In which I agree with Planned Parenthood!

In which I agree with Planned Parenthood! March 6, 2013

Planned Parenthood is unhappy with these New York City-sponsored ads.

Planned Parenthood officials called it a scare campaign that shames teen parents and promotes gender stereotypes.

“The latest NYC ad campaign creates stigma, hostility and negative public opinions about teen pregnancy and parenthood rather than offering alternative aspirations for young people,” said Haydee Morales, vice president of education and training at Planned Parenthood of New York City.

What would those “alternative aspirations” be, exactly? “Keep having teen sex, just make sure you have an abortion if you get ‘punished with a baby’?”

“The City’s money would be better spent helping teens access health care, birth control and high-quality sexual and reproductive health education, not an ad campaign intended to create shock value.”

I’m not sure how one “intends to create shock value,” perhaps that’s just bad grammar, but the city argues that it has spent tons of money on “teen access to health care, birth control and high-quality sexual and reproductive health education” and has been spending it for years. Meanwhile, in New York City 40% of all pregnancies end in abortion and in minority neighborhood that climbs to 60%, so obviously all of that free birth control and sex ed has contributed to Planned Parenthood’s coffers.

The reproductive rights group praised those efforts to expand access to birth control – but said the city has gone off track with the latest campaign, which also features “choose your own adventure” style text messages sent to teens who sign up.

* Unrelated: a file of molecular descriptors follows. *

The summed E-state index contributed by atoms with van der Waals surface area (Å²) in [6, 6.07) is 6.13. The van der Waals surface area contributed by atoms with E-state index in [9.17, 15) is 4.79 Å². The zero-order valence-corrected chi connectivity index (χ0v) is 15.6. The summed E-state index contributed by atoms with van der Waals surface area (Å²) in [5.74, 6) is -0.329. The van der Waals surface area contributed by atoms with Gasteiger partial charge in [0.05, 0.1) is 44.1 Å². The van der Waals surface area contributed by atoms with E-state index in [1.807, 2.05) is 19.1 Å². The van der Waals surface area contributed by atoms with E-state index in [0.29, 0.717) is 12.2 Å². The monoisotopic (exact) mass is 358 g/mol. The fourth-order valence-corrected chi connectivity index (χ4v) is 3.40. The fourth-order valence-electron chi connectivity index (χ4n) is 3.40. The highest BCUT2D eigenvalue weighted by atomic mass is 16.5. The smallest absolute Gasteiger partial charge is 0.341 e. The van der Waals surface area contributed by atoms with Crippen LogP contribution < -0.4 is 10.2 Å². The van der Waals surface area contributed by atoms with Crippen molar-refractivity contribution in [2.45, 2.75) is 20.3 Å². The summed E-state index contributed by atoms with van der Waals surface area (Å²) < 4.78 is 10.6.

“Teenage parenthood is simply not the disastrous and life-compromising event these ads portray. It’s time we focus on the root causes rather than point fingers at teen parents and their children,” Morales said.

There is a huge irony here, isn’t there? On one hand, PP says “more access, more education, more birthcontrol” (and of course broad-access to abortion) are necessary; in the next breath they say “teen parenthood is not a life-compromising event!”

I completely disagree with Planned Parenthood. The “root-causes” have amply been addressed for several decades.

But I do agree with then in this respect: these ads stink. Why wouldn’t a pregnant teen reading them think, “boy, that sounds pretty bad; I’d better have an abortion!”

Planned Parenthood is right that “shame” and “stigma” should not be attached to teen pregnancy; as long as they are, abortions will always be an “alternative aspiration” to some.

They’re wrong, though, with regards to the ads: I don’t see them “shaming” and stigmatizing teen parents, but as sounding a wake-up call to teens that sex has procreative consequences.

But whether that wake-up call will result in teens having less sex, which appears to be PP’s worry, or will result in even more abortions — which is my worry — we will not know for a while.

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